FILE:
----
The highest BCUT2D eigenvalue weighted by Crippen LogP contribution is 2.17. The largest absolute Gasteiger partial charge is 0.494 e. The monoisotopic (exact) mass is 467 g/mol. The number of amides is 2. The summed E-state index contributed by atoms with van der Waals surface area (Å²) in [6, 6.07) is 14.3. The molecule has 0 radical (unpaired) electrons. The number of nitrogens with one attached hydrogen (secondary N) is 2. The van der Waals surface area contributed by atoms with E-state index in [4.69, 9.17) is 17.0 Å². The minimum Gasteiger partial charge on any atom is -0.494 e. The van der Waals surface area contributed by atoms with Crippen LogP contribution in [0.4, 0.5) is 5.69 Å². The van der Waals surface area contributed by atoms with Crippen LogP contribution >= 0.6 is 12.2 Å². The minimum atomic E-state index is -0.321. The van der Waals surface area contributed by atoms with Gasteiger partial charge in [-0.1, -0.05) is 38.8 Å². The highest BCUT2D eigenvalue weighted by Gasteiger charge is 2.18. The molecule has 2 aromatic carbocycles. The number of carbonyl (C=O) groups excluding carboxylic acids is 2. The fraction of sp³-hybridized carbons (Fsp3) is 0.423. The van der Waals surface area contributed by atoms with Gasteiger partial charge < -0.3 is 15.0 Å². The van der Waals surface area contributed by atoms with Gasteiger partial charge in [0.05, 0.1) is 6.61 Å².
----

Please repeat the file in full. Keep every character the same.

The highest BCUT2D eigenvalue weighted by Crippen LogP contribution is 2.17. The largest absolute Gasteiger partial charge is 0.494 e. The monoisotopic (exact) mass is 467 g/mol. The number of amides is 2. The summed E-state index contributed by atoms with van der Waals surface area (Å²) in [6, 6.07) is 14.3. The molecule has 0 radical (unpaired) electrons. The number of nitrogens with one attached hydrogen (secondary N) is 2. The van der Waals surface area contributed by atoms with E-state index in [4.69, 9.17) is 17.0 Å². The minimum Gasteiger partial charge on any atom is -0.494 e. The van der Waals surface area contributed by atoms with Crippen LogP contribution in [0.4, 0.5) is 5.69 Å². The van der Waals surface area contributed by atoms with Crippen LogP contribution >= 0.6 is 12.2 Å². The minimum atomic E-state index is -0.321. The van der Waals surface area contributed by atoms with Gasteiger partial charge in [-0.1, -0.05) is 38.8 Å². The highest BCUT2D eigenvalue weighted by Gasteiger charge is 2.18. The molecule has 2 aromatic carbocycles. The number of carbonyl (C=O) groups excluding carboxylic acids is 2. The fraction of sp³-hybridized carbons (Fsp3) is 0.423. The van der Waals surface area contributed by atoms with Gasteiger partial charge < -0.3 is 15.0 Å². The van der Waals surface area contributed by atoms with Gasteiger partial charge in [0.05, 0.1) is 6.61 Å².